Still Dreaming

My Inside Account of the 2010 World Cup
by Gary Lineker
Simon & Schuster, £16.99
Reviewed by Ian Farrell
From WSC 285 November 2010

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If you've caught any of Gary Lineker's promotion for Still Dreaming, you might have picked up a distinct lack of enthusiasm from him. Having now read it, I can say that this is no self-deprecation. To be fair, books of this type are only really as interesting as the tournament they describe, and while England's campaign certainly wasn't the glorious triumph the publishers would've been hoping for, it wasn't the disaster they'd probably take as second-best either, despite what the papers would have you believe. France had a disaster, and there's undoubtedly a fascinating book to be written about it. Ours was merely a big disappointment, a damp squib. And turning material like that into a cracking read takes a very special literary talent, not an ex-goal poacher.

The book kicks off with a series of scene-setting chapters, followed by a diary for the football itself. Confusingly, these opening sections contain occasional present tense platitudes like "I feel Capello can make the difference this time", which reveal they were actually written before the tournament. Now given that it was due on the shelves less than six weeks after the final, this was probably a necessity, but it seems an odd decision to leave it as written with no later revision. As a consequence, parts of it read like a breezy newspaper preview published four months late. The squad overview, "Who's In, Who's Out, And Why", seems to have been penned before the final 23 was announced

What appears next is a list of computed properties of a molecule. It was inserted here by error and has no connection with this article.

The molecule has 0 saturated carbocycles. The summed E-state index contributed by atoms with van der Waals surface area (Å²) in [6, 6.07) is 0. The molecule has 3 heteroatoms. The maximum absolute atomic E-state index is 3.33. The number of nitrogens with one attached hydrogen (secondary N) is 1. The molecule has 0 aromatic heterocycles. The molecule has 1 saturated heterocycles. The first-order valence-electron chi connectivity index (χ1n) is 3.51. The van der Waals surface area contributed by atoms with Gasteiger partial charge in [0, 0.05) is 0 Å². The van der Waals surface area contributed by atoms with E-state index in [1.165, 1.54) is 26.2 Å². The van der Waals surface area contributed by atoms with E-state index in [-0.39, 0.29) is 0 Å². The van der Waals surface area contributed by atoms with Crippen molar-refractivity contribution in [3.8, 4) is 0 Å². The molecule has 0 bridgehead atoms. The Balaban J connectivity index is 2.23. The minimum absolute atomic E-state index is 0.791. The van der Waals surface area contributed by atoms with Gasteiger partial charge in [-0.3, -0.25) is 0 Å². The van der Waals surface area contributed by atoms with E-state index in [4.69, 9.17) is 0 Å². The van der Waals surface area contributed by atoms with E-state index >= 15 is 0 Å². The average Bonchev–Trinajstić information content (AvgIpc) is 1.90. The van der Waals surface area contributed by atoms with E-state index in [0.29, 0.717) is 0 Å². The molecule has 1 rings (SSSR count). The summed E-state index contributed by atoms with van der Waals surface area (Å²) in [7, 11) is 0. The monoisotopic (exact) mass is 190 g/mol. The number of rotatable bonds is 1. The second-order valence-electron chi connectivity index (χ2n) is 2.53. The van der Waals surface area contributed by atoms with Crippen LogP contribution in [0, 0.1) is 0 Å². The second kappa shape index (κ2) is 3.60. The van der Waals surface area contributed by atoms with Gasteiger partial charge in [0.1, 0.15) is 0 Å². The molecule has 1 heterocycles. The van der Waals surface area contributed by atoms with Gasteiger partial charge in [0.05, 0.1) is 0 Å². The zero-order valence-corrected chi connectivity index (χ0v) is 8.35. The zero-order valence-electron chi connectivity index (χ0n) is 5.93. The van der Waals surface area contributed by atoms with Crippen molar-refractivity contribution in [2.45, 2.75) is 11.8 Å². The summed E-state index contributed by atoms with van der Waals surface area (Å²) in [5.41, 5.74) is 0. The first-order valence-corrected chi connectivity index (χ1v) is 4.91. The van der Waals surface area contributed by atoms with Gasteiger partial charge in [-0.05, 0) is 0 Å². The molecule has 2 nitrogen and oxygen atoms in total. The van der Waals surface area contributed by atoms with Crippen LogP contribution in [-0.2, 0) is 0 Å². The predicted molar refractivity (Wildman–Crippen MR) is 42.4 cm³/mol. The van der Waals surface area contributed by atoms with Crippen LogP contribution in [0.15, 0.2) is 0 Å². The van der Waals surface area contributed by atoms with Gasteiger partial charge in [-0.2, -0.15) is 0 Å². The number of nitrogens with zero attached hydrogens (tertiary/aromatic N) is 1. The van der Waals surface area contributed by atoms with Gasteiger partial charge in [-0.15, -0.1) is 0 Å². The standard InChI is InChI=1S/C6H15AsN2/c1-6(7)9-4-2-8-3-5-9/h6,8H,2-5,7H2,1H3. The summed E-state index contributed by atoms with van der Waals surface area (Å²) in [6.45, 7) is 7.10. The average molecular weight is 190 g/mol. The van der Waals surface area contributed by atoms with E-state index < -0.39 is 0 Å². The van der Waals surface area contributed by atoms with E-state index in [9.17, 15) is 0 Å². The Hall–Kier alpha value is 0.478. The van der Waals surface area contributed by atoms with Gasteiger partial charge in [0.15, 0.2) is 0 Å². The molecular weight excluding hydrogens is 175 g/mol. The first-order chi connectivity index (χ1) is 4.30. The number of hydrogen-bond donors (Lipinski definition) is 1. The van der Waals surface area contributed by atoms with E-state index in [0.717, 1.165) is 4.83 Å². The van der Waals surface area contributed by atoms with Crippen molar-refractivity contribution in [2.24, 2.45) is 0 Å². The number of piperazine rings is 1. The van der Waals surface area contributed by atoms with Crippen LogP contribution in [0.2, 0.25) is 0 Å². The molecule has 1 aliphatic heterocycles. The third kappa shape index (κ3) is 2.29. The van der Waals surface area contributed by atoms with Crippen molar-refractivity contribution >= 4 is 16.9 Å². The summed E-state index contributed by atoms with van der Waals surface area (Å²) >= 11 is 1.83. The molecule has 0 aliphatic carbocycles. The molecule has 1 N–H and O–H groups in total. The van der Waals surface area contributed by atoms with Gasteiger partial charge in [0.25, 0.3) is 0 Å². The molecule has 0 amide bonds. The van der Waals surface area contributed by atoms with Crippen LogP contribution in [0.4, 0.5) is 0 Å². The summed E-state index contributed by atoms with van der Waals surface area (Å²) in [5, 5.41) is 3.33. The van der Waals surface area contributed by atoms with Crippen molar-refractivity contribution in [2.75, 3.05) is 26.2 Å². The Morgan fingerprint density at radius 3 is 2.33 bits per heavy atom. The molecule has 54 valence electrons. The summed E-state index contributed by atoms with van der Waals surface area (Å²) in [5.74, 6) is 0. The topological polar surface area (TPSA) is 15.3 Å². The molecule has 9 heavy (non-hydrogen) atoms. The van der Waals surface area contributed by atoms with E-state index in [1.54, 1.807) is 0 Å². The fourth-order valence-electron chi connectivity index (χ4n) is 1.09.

This time-saving approach does, however, give you the chance to contrast the positive spin put on Capello's style pre-tournament with the way he is portrayed later. Charting most media flip-flopping on the Italian – as "single-minded" and "dignified" became "stubborn" and "miserable" – requires googling or thumbing back issues. Here it is handily presented in one book.

Still Dreaming claims to be an "inside account" of the World Cup, but as someone who watched it on a TV monitor, can he really give us the inside story on anything beyond what it's like to spend a month in a glass box with Mark Lawrenson? The game diary certainly aspires to nothing more than reminding you what you watched and the opinions shared are generally standard fare. Commissioning a World Cup account is a gamble and Lineker is personable enough, but you feel this is something both author and publisher wish had never gone beyond the idea stage. If you are a fan of Gary and the style of his MOTD links, make the most of this book, because I can't see there being a Still Continuing To Dream: My Inside Account of Brazil 2014.

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